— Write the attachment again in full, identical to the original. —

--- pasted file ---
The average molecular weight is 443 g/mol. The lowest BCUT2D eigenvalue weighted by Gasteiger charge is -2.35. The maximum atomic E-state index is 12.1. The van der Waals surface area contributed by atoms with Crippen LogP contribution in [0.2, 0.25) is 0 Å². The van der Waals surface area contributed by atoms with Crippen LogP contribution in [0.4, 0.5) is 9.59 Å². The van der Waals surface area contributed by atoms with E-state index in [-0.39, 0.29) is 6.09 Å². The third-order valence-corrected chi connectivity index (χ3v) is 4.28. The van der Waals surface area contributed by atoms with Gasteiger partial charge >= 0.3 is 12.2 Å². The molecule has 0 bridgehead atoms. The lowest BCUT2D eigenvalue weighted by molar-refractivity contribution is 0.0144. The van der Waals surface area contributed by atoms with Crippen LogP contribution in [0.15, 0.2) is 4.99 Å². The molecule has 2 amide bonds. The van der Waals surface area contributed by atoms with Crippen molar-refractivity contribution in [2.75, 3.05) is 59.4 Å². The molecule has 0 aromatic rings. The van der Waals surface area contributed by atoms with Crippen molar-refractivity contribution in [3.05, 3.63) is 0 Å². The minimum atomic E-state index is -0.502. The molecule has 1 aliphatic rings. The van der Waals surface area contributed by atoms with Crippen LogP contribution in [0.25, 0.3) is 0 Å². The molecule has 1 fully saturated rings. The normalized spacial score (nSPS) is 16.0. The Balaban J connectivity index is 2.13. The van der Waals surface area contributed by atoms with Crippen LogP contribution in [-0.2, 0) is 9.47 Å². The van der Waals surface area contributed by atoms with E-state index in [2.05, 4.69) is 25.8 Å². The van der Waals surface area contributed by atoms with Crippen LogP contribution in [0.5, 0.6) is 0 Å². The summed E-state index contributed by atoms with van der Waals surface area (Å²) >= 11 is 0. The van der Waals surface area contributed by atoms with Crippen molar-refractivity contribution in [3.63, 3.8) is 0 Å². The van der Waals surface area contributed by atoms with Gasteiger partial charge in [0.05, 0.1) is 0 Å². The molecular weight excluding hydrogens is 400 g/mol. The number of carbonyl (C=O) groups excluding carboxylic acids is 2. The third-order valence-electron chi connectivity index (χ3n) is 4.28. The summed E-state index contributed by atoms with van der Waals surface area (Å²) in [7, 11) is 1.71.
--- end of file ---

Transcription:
The average molecular weight is 443 g/mol. The lowest BCUT2D eigenvalue weighted by Gasteiger charge is -2.35. The maximum atomic E-state index is 12.1. The van der Waals surface area contributed by atoms with Crippen LogP contribution in [0.2, 0.25) is 0 Å². The van der Waals surface area contributed by atoms with Crippen LogP contribution in [0.4, 0.5) is 9.59 Å². The van der Waals surface area contributed by atoms with E-state index in [-0.39, 0.29) is 6.09 Å². The third-order valence-corrected chi connectivity index (χ3v) is 4.28. The van der Waals surface area contributed by atoms with Gasteiger partial charge >= 0.3 is 12.2 Å². The molecule has 0 bridgehead atoms. The lowest BCUT2D eigenvalue weighted by molar-refractivity contribution is 0.0144. The van der Waals surface area contributed by atoms with Crippen LogP contribution in [0.15, 0.2) is 4.99 Å². The molecule has 2 amide bonds. The van der Waals surface area contributed by atoms with Crippen molar-refractivity contribution in [2.75, 3.05) is 59.4 Å². The molecule has 0 aromatic rings. The van der Waals surface area contributed by atoms with Crippen molar-refractivity contribution in [3.05, 3.63) is 0 Å². The minimum atomic E-state index is -0.502. The molecule has 1 aliphatic rings. The van der Waals surface area contributed by atoms with Crippen LogP contribution in [0.25, 0.3) is 0 Å². The molecule has 1 fully saturated rings. The normalized spacial score (nSPS) is 16.0. The Balaban J connectivity index is 2.13. The van der Waals surface area contributed by atoms with Crippen LogP contribution in [-0.2, 0) is 9.47 Å². The van der Waals surface area contributed by atoms with E-state index in [2.05, 4.69) is 25.8 Å². The van der Waals surface area contributed by atoms with Crippen LogP contribution in [0.5, 0.6) is 0 Å². The summed E-state index contributed by atoms with van der Waals surface area (Å²) >= 11 is 0. The van der Waals surface area contributed by atoms with Crippen molar-refractivity contribution in [3.63, 3.8) is 0 Å². The van der Waals surface area contributed by atoms with Gasteiger partial charge in [0.05, 0.1) is 0 Å². The molecular weight excluding hydrogens is 400 g/mol. The number of carbonyl (C=O) groups excluding carboxylic acids is 2. The third-order valence-electron chi connectivity index (χ3n) is 4.28. The summed E-state index contributed by atoms with van der Waals surface area (Å²) in [7, 11) is 1.71.